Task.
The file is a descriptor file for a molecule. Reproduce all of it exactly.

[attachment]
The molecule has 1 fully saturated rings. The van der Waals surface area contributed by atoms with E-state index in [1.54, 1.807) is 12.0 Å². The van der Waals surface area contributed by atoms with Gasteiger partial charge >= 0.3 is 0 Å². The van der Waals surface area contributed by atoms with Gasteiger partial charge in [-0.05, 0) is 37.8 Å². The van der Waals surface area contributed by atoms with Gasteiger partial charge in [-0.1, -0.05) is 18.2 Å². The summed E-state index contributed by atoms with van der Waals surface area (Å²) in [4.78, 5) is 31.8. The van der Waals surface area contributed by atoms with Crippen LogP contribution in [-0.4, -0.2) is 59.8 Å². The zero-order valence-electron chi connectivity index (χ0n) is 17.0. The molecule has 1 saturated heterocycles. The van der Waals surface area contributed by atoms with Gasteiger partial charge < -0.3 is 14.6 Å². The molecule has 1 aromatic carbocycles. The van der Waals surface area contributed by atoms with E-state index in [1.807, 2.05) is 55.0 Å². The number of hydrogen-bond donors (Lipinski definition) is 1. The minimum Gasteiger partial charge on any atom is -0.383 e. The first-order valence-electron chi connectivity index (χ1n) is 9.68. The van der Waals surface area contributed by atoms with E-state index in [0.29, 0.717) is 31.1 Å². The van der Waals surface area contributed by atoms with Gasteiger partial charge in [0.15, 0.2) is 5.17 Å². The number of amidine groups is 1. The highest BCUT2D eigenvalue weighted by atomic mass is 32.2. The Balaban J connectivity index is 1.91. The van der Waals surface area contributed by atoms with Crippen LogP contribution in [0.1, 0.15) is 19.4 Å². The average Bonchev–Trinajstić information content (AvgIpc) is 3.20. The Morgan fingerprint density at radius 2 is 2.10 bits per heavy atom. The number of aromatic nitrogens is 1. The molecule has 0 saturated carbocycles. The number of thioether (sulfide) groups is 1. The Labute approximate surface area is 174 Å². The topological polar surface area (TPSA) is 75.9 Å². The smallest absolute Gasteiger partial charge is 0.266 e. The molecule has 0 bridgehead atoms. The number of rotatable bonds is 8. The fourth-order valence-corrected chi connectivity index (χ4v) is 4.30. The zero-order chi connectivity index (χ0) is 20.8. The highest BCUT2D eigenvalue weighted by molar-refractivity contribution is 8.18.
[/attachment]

The molecule has 1 fully saturated rings. The van der Waals surface area contributed by atoms with E-state index in [1.54, 1.807) is 12.0 Å². The van der Waals surface area contributed by atoms with Gasteiger partial charge >= 0.3 is 0 Å². The van der Waals surface area contributed by atoms with Gasteiger partial charge in [-0.05, 0) is 37.8 Å². The van der Waals surface area contributed by atoms with Gasteiger partial charge in [-0.1, -0.05) is 18.2 Å². The summed E-state index contributed by atoms with van der Waals surface area (Å²) in [4.78, 5) is 31.8. The van der Waals surface area contributed by atoms with Crippen LogP contribution in [-0.4, -0.2) is 59.8 Å². The zero-order valence-electron chi connectivity index (χ0n) is 17.0. The molecule has 1 saturated heterocycles. The van der Waals surface area contributed by atoms with Gasteiger partial charge < -0.3 is 14.6 Å². The molecule has 1 aromatic carbocycles. The van der Waals surface area contributed by atoms with E-state index in [1.807, 2.05) is 55.0 Å². The number of hydrogen-bond donors (Lipinski definition) is 1. The minimum Gasteiger partial charge on any atom is -0.383 e. The first-order valence-electron chi connectivity index (χ1n) is 9.68. The van der Waals surface area contributed by atoms with E-state index in [0.29, 0.717) is 31.1 Å². The van der Waals surface area contributed by atoms with Gasteiger partial charge in [0.15, 0.2) is 5.17 Å². The number of amidine groups is 1. The highest BCUT2D eigenvalue weighted by atomic mass is 32.2. The Balaban J connectivity index is 1.91. The van der Waals surface area contributed by atoms with Crippen LogP contribution in [0.1, 0.15) is 19.4 Å². The average Bonchev–Trinajstić information content (AvgIpc) is 3.20. The Morgan fingerprint density at radius 2 is 2.10 bits per heavy atom. The number of aromatic nitrogens is 1. The molecule has 0 saturated carbocycles. The number of thioether (sulfide) groups is 1. The Labute approximate surface area is 174 Å². The topological polar surface area (TPSA) is 75.9 Å². The smallest absolute Gasteiger partial charge is 0.266 e. The molecule has 0 bridgehead atoms. The number of rotatable bonds is 8. The fourth-order valence-corrected chi connectivity index (χ4v) is 4.30. The zero-order chi connectivity index (χ0) is 20.8. The highest BCUT2D eigenvalue weighted by molar-refractivity contribution is 8.18.